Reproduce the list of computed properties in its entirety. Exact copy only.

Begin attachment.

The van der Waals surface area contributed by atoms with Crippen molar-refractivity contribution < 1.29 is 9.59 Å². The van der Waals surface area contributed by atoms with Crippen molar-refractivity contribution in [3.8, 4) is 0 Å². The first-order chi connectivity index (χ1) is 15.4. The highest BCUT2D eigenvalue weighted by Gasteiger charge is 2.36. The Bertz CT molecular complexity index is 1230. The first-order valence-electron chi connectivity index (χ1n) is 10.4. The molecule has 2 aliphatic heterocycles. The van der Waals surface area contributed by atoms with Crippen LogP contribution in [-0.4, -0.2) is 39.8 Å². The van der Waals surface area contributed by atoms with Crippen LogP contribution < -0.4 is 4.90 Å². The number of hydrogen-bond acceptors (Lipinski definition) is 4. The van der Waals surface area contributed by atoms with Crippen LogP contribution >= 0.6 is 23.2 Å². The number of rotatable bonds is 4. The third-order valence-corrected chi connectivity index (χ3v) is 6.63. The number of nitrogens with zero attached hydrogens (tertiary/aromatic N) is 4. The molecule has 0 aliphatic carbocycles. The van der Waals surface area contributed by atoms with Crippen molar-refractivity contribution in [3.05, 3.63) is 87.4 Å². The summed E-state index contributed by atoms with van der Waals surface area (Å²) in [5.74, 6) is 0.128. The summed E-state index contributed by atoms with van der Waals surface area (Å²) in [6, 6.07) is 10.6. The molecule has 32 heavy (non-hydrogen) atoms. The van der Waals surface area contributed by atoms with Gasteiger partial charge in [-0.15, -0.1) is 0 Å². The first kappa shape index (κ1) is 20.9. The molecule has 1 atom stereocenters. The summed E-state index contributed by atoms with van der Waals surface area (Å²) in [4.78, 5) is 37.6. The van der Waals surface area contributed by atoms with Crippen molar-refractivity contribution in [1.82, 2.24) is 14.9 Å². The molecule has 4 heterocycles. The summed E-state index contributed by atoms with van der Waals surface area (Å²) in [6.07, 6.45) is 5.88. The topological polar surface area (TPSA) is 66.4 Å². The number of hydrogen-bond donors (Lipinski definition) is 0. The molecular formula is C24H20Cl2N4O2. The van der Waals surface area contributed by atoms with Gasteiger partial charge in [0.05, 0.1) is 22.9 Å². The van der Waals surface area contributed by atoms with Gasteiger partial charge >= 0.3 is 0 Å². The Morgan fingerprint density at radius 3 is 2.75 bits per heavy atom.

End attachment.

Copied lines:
The van der Waals surface area contributed by atoms with Crippen molar-refractivity contribution < 1.29 is 9.59 Å². The van der Waals surface area contributed by atoms with Crippen molar-refractivity contribution in [3.8, 4) is 0 Å². The first-order chi connectivity index (χ1) is 15.4. The highest BCUT2D eigenvalue weighted by Gasteiger charge is 2.36. The Bertz CT molecular complexity index is 1230. The first-order valence-electron chi connectivity index (χ1n) is 10.4. The molecule has 2 aliphatic heterocycles. The van der Waals surface area contributed by atoms with Crippen LogP contribution in [-0.4, -0.2) is 39.8 Å². The van der Waals surface area contributed by atoms with Crippen LogP contribution < -0.4 is 4.90 Å². The number of hydrogen-bond acceptors (Lipinski definition) is 4. The van der Waals surface area contributed by atoms with Crippen LogP contribution >= 0.6 is 23.2 Å². The number of rotatable bonds is 4. The third-order valence-corrected chi connectivity index (χ3v) is 6.63. The number of nitrogens with zero attached hydrogens (tertiary/aromatic N) is 4. The molecule has 0 aliphatic carbocycles. The van der Waals surface area contributed by atoms with Crippen molar-refractivity contribution in [3.05, 3.63) is 87.4 Å². The summed E-state index contributed by atoms with van der Waals surface area (Å²) in [5.74, 6) is 0.128. The summed E-state index contributed by atoms with van der Waals surface area (Å²) in [6, 6.07) is 10.6. The molecule has 32 heavy (non-hydrogen) atoms. The van der Waals surface area contributed by atoms with Gasteiger partial charge in [-0.15, -0.1) is 0 Å². The first kappa shape index (κ1) is 20.9. The molecule has 1 atom stereocenters. The summed E-state index contributed by atoms with van der Waals surface area (Å²) in [4.78, 5) is 37.6. The van der Waals surface area contributed by atoms with Crippen molar-refractivity contribution in [1.82, 2.24) is 14.9 Å². The molecule has 4 heterocycles. The summed E-state index contributed by atoms with van der Waals surface area (Å²) in [6.07, 6.45) is 5.88. The topological polar surface area (TPSA) is 66.4 Å². The number of hydrogen-bond donors (Lipinski definition) is 0. The molecular formula is C24H20Cl2N4O2. The van der Waals surface area contributed by atoms with Gasteiger partial charge in [0.05, 0.1) is 22.9 Å². The van der Waals surface area contributed by atoms with Gasteiger partial charge >= 0.3 is 0 Å². The Morgan fingerprint density at radius 3 is 2.75 bits per heavy atom.